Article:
Jump-Starting Burn With Risk Factor

Abraham Stein debuts for StarCityGames.com! Today he’s burning to tell you about Risk Factor and how Jump-start makes it better than punisher cards in the past.

For those of you who don’t know me, it’s nice to meet you. For those of you who know me, this won’t come as a surprise at all.

The name is Abe and I have an absolute love for playing Burn.

Actually, let’s start over.

To say I love playing Burn would be a little dishonest and I bet that given my name, some of you might be feeling a tad betrayed but here we go:

I love playing Burn except for when I lose with it.

Obviously, players like playing their decks more when they’re winning than losing, but Burn has some of the hardest losses to stomach in all of Magic. You draw a creature when you need a Lightning Bolt, or you draw two or three lands in a row as your opponent begins to corner you, and by the nature of your strategy, you just get to stare as that single-digit life total on your life pad mocks your misfortunes.

I’ve been a big believer in Burn as a strategy recently in Modern but haven’t been able to talk myself into pulling the trigger on actually playing it on the SCG Tour for, ironically, the same reason I feel I’ll be able to now.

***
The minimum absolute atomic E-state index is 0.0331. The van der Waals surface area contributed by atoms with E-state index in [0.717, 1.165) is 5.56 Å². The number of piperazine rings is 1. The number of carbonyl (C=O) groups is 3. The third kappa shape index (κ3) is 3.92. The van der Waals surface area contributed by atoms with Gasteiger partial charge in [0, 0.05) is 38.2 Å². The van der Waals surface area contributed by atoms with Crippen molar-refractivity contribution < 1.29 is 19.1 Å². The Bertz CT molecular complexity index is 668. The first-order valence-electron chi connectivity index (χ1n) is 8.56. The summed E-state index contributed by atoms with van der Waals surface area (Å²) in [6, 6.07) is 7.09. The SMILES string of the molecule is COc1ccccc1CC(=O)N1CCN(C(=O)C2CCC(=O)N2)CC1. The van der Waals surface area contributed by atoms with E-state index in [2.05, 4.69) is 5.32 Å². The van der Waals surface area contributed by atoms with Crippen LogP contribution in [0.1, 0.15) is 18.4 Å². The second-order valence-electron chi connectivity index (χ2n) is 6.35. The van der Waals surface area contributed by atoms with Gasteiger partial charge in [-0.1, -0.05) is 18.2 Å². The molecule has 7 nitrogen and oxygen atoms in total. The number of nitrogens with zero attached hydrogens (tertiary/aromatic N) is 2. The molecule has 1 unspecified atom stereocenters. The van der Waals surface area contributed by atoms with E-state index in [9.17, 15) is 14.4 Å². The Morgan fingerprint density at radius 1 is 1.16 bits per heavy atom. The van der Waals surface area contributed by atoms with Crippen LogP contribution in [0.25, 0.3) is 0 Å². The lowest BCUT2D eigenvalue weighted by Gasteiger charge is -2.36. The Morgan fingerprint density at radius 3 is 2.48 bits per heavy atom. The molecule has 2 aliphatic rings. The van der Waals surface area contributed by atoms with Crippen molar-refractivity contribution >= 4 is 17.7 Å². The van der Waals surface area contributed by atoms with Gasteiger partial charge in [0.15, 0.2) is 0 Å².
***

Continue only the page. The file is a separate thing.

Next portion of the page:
The Risk Factor.

I’ve got goosebumps. Everything about this card makes me excited: the name, the way it plays, the big red button in the art. There is so much to love about Risk Factor. Not only is this card in the running for best punk rock band name on a Magic card, I think it’s the best card with a “punisher” mechanic ever printed.

It takes a special type of deck to take advantage of punisher cards. For starters, all options on the card must be wins for you when the spell resolves. When you’re choosing to let your opponent tell you what your card does, this is the first check your card absolutely must pass.